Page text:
Should you go on a Federation trip? Should you support its efforts or become involved in its activities? The answer to each of these questions is a definite yes. Why? Because if you are a jew, a part of you exists only as long as Israel exists. Your heritage and history is there. Your forefathers’ struggle to survive; the suffering they experienced and the price they paid to claim this country all contributed to you being able to stand up and proudly announce, “I am a jew and I am here today as a consequence of their past efforts.” A past all jews need to remember. That’s the second lesson.
There is a third lesson I learned. It’s the answer to the question, “Why should I go to Israel? I’m not religious, I don’t attend services, except on special occasions; the high holidays, maybe for a bar or bat mitzvah, and occasionally a wedding, or a birth. I don’t have a fur hat, wear a yarmulke, wrap myself in a talith, or keep kosher. I’m more of a bagel and lox, smoked fish, blintz, chopped liver, brisket, knish and kugel jew.”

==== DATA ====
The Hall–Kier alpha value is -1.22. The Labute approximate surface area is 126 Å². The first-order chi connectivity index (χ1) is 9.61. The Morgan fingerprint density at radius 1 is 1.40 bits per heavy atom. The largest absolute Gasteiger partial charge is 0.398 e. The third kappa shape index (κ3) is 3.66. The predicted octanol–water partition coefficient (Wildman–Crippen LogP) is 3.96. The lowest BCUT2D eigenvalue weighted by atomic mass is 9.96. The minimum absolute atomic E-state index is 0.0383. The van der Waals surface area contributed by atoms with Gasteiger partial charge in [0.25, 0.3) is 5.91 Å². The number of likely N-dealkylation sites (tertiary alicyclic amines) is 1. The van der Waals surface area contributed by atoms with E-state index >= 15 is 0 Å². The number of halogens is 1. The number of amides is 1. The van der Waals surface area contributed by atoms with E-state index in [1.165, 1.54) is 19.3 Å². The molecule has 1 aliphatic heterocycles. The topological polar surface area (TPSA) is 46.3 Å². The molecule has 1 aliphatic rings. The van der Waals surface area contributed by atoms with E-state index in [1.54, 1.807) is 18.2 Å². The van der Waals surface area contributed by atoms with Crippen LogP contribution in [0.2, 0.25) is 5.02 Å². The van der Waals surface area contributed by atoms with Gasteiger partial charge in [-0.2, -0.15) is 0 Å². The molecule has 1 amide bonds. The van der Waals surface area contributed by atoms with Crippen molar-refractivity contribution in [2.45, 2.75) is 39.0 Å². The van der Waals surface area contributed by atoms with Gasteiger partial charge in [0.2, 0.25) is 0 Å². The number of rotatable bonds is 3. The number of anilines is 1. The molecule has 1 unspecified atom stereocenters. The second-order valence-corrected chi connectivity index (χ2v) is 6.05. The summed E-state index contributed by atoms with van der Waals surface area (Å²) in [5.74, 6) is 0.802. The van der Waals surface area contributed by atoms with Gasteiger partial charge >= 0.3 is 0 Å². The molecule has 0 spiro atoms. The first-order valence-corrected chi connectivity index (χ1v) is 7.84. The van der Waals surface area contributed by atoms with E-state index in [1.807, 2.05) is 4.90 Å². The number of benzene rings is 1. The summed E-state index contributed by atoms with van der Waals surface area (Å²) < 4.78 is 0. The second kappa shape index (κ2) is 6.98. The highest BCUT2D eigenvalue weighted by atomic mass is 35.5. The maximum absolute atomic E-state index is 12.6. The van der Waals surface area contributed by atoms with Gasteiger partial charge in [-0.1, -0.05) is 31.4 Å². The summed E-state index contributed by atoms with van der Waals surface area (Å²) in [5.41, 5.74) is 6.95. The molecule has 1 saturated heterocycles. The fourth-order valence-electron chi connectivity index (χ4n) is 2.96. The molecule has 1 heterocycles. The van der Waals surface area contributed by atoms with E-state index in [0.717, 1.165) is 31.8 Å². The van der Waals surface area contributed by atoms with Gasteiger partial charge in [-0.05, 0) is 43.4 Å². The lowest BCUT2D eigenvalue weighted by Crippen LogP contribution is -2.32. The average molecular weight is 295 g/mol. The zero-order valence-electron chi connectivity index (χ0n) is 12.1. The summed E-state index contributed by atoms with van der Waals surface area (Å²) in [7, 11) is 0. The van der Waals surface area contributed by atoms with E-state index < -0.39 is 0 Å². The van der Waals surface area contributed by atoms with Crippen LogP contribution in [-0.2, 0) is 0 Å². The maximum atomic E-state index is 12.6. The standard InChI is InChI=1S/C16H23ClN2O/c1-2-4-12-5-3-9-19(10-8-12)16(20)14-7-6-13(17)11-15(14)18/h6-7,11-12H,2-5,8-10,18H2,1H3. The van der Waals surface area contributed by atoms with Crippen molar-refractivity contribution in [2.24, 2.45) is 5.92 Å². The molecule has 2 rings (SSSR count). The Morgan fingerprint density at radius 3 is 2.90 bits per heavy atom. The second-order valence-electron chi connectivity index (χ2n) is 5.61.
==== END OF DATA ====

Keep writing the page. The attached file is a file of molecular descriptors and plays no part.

I have an answer for that question. “It’s Okay. You aren’t alone. Jews aren’t all one flavor. G-d knows that. But anti-semites don’t. They aren’t concerned with how observant a jew you are; how you appear on the outside; your age, or whether you’re circumcised. No group demonstrated that better than the nazis, who believed that as long as one drop of jewish blood flowed in you, you were a threat, because you’re jewish. And jews, like it or not, are different. Contrary to common opinion, they’re strong and resilient because they’re survivors. A long history of prejudice and persecution, best exemplified by the German concentration camps served to make us stronger. It is also the reason that all of us have to proudly own our judaism and defend its existence. To do so doesn’t require that we wrap ourselves in a talith, hang a menorah in our window, or walk around with a yarmulke on our heads. But we do have to be involved.”